Ask the Experts: Advice for Avoiding Tax Pitfalls
As the end of 2016 approaches, the time for making year-end tax adjustments is running out. To ensure maximum benefit of eligible deductions and to avoid potential tax pitfalls, a year-end tax projection is likely to prove a very useful tool. As a first step, gather and organize all of your documentation for income and deductions related to the 2016 tax year (It is important to remember that the IRS will not let you make ballpark estimates, you must document your activities). After collecting your documentation, compare the income and deductions known for the current year with amounts from previous years to focus on any discrepancies. Most tax planning opportunities, or tax deficiencies, that come to light will likely require action before the end of the year, so time is of the essence.
Year-end areas for consideration. Review your flexible spending accounts. While providing significant advantages throughout the year, the infamous “use it or lose it” rule applying to flex accounts may catch some taxpayers off guard. Also, review your policy for adoption of a grace period permitted by the IRS that allow employees to spend 2016 flex contributions as late as March 15, 2017.
With the stock markets reaching record levels, taxpayers with high capital gains may want to consider “loss harvesting” - selling investments such as stocks and mutual funds to realize losses - to offset capital gains. In general, capital losses can be used to offset capital gains, to the extent of the capital gain. If capital losses exceed capital gains, $3K of capital losses can be used to offset other income, including ordinary income. Loss harvesting may be a particularly attractive tool for taxpayer’s subject to the Net Investment Income tax (NII) – a 3.8% tax imposed on net investment income or MAGI above $250K for married individuals.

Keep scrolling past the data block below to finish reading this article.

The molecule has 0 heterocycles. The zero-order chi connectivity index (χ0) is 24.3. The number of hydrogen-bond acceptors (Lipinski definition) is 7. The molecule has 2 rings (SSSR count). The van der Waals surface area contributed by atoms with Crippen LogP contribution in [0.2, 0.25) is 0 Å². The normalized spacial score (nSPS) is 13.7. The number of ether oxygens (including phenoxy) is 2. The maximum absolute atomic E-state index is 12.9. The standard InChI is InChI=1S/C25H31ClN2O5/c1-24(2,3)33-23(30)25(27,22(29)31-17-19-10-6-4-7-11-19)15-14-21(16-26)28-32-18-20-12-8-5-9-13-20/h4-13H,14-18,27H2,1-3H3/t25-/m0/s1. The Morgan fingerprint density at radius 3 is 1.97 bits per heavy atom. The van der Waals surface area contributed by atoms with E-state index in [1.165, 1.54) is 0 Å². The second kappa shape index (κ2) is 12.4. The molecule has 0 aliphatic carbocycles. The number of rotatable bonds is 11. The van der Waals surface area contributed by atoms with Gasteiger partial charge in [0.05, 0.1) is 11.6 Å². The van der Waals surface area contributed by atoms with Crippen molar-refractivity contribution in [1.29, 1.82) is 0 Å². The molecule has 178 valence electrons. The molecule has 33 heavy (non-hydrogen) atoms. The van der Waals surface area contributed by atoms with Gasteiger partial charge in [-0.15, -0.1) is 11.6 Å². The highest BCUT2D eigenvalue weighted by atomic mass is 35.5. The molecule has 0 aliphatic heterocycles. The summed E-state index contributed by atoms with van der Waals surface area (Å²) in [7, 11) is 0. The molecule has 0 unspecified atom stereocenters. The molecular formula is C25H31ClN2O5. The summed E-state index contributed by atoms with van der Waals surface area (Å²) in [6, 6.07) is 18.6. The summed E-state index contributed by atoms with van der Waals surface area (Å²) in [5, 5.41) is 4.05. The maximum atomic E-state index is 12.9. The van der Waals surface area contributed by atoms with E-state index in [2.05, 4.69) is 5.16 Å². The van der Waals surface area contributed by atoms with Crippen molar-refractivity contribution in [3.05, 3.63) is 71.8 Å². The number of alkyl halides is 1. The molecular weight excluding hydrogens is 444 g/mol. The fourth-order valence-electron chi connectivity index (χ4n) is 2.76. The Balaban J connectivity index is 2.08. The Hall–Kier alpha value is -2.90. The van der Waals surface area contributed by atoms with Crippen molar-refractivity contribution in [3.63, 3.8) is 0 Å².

For those taxpayers with appreciated capital gains property planning to make charitable contributions, an alternative to the traditional cash contributions is giving the appreciated property. While annual limitations apply to various types of property given, as well as to charitable contributions overall, giving capital gain property allows for a charitable contribution deduction equal to the properties FMV on the date of the gift without recognizing the capital gain associated with the increase in value. For example, a taxpayer that owns stock they purchased for $20 with a FMV of $100 could sell the stock for $100 and give the proceeds to charity. The result is an $80 capital gain (100-20) and a $100 charitable contribution. If instead, the taxpayer giving the stock to the charity would result in a $100 charitable contribution deduction (FMV on date of gift) and no capital gains recognized. Taxpayers 70½ and over may exclude from income, distributions for charitable contributions made directly from their individual retirement account of up to $100k.